School and Trust boost farming – Neal Wallace:

Students at Wairarapa College are to get more farm training and career opportunities following an initiative with a Masterton community trust.

The Masterton Trust Lands Trust has provided 14ha next to the college for agricultural training for 64 years but is taking it a step further by establishing an advisory panel of local industry leaders to provide advice and expertise for the course.

More than 330 years nine to 13 students, a third of the roll, are studying agriculture this year and trust chairman Karl Taucher says the advisory panel will ensure teaching and skills developed on the farm are in line with what the industry needs. . . 

Cows are turning desert back into grassland by acting like bison – Sara Burrows:

The Savory Institute is transforming 40 million acres of desert back into grassland by “rewilding” cows and other domesticated grazing animals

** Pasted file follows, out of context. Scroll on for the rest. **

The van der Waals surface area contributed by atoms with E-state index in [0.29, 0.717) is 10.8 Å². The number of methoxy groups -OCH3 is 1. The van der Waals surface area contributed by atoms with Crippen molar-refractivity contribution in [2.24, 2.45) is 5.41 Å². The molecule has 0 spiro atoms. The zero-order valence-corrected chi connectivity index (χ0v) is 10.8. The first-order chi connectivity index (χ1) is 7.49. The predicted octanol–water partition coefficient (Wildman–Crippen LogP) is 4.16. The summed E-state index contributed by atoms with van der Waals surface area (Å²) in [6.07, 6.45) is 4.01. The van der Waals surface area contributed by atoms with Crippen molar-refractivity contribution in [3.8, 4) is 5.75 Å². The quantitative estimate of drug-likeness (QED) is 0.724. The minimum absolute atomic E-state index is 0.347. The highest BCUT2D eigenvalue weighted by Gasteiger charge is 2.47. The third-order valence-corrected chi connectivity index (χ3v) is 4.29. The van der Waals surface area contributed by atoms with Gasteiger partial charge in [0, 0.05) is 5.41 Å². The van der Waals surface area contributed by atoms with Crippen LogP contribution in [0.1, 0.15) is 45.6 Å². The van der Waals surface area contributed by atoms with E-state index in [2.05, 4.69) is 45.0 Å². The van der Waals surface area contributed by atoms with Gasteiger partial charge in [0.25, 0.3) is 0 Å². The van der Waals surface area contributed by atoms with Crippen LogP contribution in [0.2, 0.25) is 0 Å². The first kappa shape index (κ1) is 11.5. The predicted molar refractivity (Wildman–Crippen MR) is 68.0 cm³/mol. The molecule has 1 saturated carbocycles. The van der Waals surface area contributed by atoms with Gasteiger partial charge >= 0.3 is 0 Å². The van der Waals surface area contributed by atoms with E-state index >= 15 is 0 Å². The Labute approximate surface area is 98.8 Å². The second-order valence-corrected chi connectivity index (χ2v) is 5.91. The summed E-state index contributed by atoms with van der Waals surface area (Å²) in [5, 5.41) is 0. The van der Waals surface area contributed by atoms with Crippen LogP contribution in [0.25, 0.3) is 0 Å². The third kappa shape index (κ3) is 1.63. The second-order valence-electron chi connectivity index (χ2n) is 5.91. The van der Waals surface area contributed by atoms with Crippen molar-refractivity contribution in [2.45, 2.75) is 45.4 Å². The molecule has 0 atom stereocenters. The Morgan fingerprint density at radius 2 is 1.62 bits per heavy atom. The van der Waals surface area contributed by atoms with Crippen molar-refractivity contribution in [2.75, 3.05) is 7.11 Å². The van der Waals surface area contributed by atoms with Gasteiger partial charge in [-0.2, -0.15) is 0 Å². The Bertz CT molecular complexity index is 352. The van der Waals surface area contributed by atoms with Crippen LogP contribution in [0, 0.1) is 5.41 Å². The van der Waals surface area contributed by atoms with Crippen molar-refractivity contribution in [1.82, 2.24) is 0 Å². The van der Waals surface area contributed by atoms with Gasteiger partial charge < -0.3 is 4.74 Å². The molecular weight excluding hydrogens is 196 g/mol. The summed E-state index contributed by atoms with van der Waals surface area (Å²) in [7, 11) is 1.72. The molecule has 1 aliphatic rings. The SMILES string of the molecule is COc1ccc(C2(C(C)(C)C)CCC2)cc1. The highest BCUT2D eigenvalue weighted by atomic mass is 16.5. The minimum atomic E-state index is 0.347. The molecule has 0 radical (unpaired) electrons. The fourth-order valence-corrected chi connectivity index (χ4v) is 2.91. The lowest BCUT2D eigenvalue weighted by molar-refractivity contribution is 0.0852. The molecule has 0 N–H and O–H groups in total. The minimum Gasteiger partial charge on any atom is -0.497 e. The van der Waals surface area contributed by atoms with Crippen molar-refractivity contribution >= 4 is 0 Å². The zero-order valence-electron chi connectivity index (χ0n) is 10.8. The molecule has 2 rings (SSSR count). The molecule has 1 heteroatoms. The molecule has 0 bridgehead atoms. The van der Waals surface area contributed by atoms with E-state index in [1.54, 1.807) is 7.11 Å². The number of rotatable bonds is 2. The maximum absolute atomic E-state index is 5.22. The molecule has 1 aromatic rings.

Two thirds of the land on Earth is now desert or in the process of becoming desert, according to world-renowned ecologist and environmentalist Allan Savory.

If you know anything about deserts, you know that’s not good news, as neither humans nor many other species can survive very well in them.

Responsible for the collapse of many civilizations and now threatening us globally, Savory says humanity has never understood the causes of desertification. But the fact that it began around 10,000 years ago and has accelerated dramatically in the last 200 gives us a clue, he says. . . 

Yes, eating meat affects the environment, but cows are not killing the climate Frank M. Mitloehner:

As the scale and impacts of climate change become increasingly alarming, meat is a popular target for action. Advocates urge the public to eat less meat to save the environment. Some activists have called for taxing meat to reduce consumption of it.

A key claim underlying these arguments holds that globally, meat production generates more greenhouse gases than the entire transportation sector. However, this claim is demonstrably wrong, as I will show. And its persistence has led to false assumptions about the linkage between meat and climate change.